Theater: A relationship play, onstage and off

'Crimes of the Heart' opens March 31

Mar 23, 2011 at 5:00 am
Madison and Brantley Dunaway
Madison and Brantley Dunaway

Before continuing to Broadway and winning the 1981 Pulitzer Prize, playwright Beth Henley’s first work, “Crimes of the Heart,” premiered in Louisville, at the 1979 Humana Festival of New American Plays at Actors Theatre. Thirty-two years later, the work has come full circle and is returning to a Louisville stage, in a production directed and designed by 20-year Bunbury Theatre contributor Steve Woodring, a longtime fan of Henley’s play. Woodring is also the director of production and consulting services at the Kentucky Center.

“I was around Actors in the days when the play came in in the 1979 festival,” Woodring recalls. “I never forgot that play — what a great play that was.”

The piece tells the story of three sisters who return to their Hazlehurst, Miss., home to tend to their dying grandfather, who raised them after the deaths of their parents. The oldest sister stuck around to care for Old Granddaddy and fears impending spinsterhood; the middle sister returns from L.A. after a failed singing and acting career; and the youngest is recently out of prison for having shot her husband. Their already chaotic household is shaken up more by their straight-laced cousin Chick; the youngest sister’s lawyer, who’s trying to keep her out of jail and himself out of her bed; and the middle sister’s long-lost love. According to Woodring, this is very much a “relationship play” and is darkly comedic despite all of the unpleasant circumstances.

“All of these horrible things become uproariously funny somehow,” he says. “That’s the beauty of the play — that’s the really kind of brilliant writing Beth Henley has done. It is a Southern Gothic in the purest sense of the term.”

The play also examines people affected by tragedy, and looks at the challenge of maintaining relationships. These “crimes of the heart” refer to the broken hearts of the characters — can they learn to love again and allow themselves to be loved?

“These three sisters, I think, are struggling to kind of transcend their upbringing,” Woodring says. “Because they’ve been abandoned, possibly abused, and then their mother deserted them by the way of suicide — none of them ever seem to be able to form lasting relationships, except with each other. They fight like sisters, but they love like sisters, too.”

Cast member Madison Dunaway agrees, and says she was struck by the powerful bond between the sisters and how, perhaps because of this, they are able to hurt one another so easily. She says they often avoid dealing with problems — a realistic human tendency.

“What Beth Henley does so beautifully in this play is she writes around what’s really happening,” Dunaway says. “So much of what’s real and true and really happening in the play is not being talked about. They’re talking about everything else except what is at the heart of the matter or what the drama is at the moment — they talk around it a lot, which we do in real life.”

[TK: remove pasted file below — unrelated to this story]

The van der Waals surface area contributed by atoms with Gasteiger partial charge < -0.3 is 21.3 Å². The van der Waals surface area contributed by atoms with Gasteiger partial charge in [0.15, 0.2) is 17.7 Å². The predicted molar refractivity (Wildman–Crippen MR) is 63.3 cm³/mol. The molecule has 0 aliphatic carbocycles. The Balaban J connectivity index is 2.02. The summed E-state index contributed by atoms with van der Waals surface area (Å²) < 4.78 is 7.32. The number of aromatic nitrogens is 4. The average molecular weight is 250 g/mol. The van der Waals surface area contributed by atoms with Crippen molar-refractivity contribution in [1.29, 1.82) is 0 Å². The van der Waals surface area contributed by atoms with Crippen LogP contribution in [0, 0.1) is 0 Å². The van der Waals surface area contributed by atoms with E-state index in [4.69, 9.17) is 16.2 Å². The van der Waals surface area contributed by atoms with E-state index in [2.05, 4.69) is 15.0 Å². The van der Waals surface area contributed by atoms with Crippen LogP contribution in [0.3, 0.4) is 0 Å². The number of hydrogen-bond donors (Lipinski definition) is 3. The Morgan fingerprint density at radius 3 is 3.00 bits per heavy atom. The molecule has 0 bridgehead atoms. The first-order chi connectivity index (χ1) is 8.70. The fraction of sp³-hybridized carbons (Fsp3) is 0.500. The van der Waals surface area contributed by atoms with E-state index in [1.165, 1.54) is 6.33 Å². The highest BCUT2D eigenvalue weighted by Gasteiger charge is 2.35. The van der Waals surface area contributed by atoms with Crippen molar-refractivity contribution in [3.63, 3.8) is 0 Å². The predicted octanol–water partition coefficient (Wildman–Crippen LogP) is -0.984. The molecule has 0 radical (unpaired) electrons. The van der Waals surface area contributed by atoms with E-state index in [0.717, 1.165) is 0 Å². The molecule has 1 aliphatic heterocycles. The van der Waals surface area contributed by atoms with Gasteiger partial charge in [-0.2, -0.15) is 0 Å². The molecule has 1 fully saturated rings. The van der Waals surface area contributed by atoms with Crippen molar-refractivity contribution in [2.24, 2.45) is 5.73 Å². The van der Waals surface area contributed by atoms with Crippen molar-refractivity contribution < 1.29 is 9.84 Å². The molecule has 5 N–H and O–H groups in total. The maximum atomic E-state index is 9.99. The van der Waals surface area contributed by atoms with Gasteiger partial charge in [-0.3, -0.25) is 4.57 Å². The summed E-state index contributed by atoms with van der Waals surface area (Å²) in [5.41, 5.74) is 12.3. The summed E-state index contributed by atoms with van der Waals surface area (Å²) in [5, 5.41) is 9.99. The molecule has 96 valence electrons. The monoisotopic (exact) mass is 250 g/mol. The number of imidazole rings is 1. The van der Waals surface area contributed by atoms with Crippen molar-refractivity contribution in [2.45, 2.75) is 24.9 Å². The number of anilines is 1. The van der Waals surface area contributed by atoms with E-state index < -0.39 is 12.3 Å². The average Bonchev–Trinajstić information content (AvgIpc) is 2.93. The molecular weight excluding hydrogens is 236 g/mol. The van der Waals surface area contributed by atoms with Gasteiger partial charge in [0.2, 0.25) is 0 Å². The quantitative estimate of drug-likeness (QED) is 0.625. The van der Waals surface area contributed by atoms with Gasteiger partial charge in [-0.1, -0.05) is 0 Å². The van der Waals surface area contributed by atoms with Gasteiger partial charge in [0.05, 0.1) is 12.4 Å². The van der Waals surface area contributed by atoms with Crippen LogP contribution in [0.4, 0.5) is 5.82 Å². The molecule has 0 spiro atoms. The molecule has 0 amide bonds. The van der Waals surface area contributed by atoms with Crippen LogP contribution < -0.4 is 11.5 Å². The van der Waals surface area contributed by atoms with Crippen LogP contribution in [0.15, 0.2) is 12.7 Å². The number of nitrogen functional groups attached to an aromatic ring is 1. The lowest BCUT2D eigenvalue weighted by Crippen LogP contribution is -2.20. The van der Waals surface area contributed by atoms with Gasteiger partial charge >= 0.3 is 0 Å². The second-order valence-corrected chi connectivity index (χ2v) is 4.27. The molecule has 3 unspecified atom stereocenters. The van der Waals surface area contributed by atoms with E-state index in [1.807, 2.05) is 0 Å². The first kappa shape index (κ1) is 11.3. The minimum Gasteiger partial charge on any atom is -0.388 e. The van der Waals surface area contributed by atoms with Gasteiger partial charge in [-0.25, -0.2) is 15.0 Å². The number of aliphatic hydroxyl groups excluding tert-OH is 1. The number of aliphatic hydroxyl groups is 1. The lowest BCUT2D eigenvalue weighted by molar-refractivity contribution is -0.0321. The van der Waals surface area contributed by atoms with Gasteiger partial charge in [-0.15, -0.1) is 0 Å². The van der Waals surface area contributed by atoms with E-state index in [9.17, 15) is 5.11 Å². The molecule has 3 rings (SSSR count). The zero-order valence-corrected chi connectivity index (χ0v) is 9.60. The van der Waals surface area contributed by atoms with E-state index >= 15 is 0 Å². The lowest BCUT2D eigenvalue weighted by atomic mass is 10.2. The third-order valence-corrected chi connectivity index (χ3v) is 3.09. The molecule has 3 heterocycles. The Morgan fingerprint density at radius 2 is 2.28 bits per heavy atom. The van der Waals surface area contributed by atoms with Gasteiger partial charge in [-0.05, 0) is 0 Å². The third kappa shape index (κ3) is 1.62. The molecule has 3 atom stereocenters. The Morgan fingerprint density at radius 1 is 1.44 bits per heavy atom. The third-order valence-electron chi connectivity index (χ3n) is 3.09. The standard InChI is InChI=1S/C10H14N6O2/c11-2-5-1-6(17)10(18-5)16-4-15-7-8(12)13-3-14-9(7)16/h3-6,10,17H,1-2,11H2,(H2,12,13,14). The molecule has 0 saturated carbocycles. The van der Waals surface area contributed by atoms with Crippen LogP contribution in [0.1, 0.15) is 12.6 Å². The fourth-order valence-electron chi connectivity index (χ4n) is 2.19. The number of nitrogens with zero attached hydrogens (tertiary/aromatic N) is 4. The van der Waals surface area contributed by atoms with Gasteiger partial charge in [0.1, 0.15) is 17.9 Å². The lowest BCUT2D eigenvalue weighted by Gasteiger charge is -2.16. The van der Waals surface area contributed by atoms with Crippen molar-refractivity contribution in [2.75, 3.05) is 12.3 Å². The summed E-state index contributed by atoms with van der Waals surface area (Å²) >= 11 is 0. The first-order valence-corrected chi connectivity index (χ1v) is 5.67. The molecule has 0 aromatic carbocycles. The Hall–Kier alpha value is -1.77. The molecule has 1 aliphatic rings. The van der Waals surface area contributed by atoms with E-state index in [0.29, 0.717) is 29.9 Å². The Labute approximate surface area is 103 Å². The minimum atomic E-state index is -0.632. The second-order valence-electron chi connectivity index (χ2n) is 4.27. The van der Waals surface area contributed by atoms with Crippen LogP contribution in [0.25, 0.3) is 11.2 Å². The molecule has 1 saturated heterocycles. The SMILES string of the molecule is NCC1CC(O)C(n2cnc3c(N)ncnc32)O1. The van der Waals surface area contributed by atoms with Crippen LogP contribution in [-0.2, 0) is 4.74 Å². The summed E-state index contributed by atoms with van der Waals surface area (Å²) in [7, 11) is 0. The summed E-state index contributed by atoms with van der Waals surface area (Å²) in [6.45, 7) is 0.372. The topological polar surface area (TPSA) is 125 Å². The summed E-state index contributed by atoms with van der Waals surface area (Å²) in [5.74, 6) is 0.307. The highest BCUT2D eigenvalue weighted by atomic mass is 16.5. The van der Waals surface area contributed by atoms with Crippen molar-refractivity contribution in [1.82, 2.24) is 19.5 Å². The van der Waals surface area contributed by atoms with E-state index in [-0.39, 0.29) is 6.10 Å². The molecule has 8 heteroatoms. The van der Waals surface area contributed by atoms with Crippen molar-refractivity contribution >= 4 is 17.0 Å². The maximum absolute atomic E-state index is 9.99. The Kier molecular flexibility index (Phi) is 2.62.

Dunaway plays the middle sister, Meg, whom she describes as the “black sheep of the family.”

“She’s kind of a hot mess,” she says, “but they all are.”

Dunaway’s husband, Brantley, also appears in “Crimes of the Heart,” as Doc Porter. This is their first play at Bunbury Theatre, their first time on a Louisville stage, and their first time onstage together in 10 years. Both are accomplished television, film and stage actors who have toured all over the West.

The couple randomly bumped into each other in the midst of their careers. “We met three times over five years for about 15 minutes,” Brantley says. “We’ve been chasing each other around the country. It just took, what, five states to finally meet?”

Their relationship got off to a chaotic start as both of them were scrambling to meet the many demands of school, work and various acting projects. When they got engaged, their wedding was postponed several times because one or both of them had been cast in a show. Once they started having children, they decided they didn’t want to carry on such an itinerant lifestyle anymore, nor did they want to raise children in Southern California, where they lived before coming to Louisville. Both actors say they adore Bunbury Theatre and are proud to call Louisville their new home.

“It works for us,” Brantley says. “The community, the culture, the people are fantastic.”

‘Crimes of the Heart’
March 31-April 17
Bunbury Theatre in Henry Clay Building
604 S. Third St. • 585-5306
$16-$21; 7:30 p.m. (2 p.m. Sundays)